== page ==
Uncle Mo returned as a 3-year-old with a facile win in the listed Timely Writer Stakes at Gulfstream going a one-turn mile and subsequently was sent off as the 1-10 favorite in the 1 1/8-mile, Grade 1 Wood Memorial at Aqueduct. There, his connections’ Triple Crown aspirations began to unravel, as Uncle Mo held the race in command well into the stretch but had no answer in the final sixteenth and tired to finish third.

A gastrointestinal problem was diagnosed, and Uncle Mo was withdrawn from the Kentucky Derby and given a lengthy break before resurfacing at Saratoga in late August. In the seven-furlong King’s Bishop, Uncle Mo showed that he was nearing peak form despite being nailed at the wire by Caleb’s Posse, and he followed up with a dominant three-length win in the one-mile, Grade 2 Kelso at Belmont, receiving a career-high 118 Beyer. In what would be Uncle Mo’s final start, he returned to Churchill Downs to contest the Breeders’ Cup Classic and led after seven furlongs before fading in midstretch to finish 10th.

Despite a disappointing final effort, Uncle Mo retired as undoubtedly one of the most talented North American dirt racehorses of the young century, and as a result, he has been in high demand during his first two seasons at Ashford near Versailles, Ky. He was bred to 211 mares – the fourth-highest amount in North America – according to statistics from The Jockey Club, during his first season in 2012 at a fee of $35,000. This year, the stallion was bred to 129 mares at the same fee.

Uncle Mo’s female family is respectable but far from elite. His dam, Playa Maya, by Arch, won three of six starts and was stakes-placed. The second, third, and fourth generations of his female pedigree feature Peruvian champion miler Eithan, a handful of stakes winners, and little else, although one appealing element is the fact that Uncle Mo offers relatively little inbreeding through his first five generations compared with many of his fellow young stallions (only a 5x4x5 of Northern Dancer, which is hardly unusual).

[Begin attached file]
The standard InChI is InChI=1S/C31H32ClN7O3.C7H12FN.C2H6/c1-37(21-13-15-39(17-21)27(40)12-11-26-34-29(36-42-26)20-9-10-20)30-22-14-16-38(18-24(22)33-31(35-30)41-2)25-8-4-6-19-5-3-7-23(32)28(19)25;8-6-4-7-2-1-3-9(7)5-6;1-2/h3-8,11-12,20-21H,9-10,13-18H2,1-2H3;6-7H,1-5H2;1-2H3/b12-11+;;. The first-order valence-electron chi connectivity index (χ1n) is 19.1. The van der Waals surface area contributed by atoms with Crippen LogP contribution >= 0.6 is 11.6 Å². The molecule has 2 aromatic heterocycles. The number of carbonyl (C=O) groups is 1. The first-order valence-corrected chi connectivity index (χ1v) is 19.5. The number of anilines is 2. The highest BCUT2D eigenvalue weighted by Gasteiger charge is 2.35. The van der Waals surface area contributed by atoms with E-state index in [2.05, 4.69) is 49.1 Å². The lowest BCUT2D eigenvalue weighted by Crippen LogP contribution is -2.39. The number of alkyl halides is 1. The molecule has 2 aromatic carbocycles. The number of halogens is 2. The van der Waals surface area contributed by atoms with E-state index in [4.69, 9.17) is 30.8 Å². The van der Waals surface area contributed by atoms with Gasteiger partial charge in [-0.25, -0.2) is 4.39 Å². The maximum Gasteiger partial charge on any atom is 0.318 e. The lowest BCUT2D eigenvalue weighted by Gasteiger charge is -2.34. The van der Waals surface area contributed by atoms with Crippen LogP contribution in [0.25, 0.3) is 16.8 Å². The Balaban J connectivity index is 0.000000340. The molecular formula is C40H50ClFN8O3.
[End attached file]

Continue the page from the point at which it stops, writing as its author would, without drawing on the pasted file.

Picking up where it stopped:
In Uncle Mo’s case, breeders’ and buyers’ decision-making is based more than anything else on the good old-fashioned “eye test,” relating both to the physical appearance of weanlings on the sale grounds at Keeneland and Fasig-Tipton and to buyers’ personal remembrances of Uncle Mo’s wins in the BC Juvenile and Kelso.

Indian Charlie’s own success as a sire of fast racehorses is undoubtedly a key component in the Uncle Mo package as well. The late Airdrie Stud stallion sired several top-level runners among his 78 stakes winners in a shortened stud career, including two other Eclipse Award winners in addition to Uncle Mo: Indian Blessing and Fleet Indian.

Uncle Mo might have fallen short of being a classic-distance horse, but he certainly followed in his sire’s footsteps by demonstrating an ability to carry high cruising speed at distances up to a mile, and that trait is always in demand.

Uncle Mo will stand the 2014 season at Ashford for a stud fee of $27,500 as the waiting game begins and his first foals mature and make their way through the auction calendar. It remains to be seen how the stallion’s initial crop will fare at the yearling sales next summer and fall, but buyer reception of his weanlings at Fasig-Tipton and Keeneland offers a strong hint.

There is little that excites devotees of the Thoroughbred more than finding the next star, be it on the racetrack or in the breeding shed, and based on early results, Uncle Mo will have every opportunity to make that transition.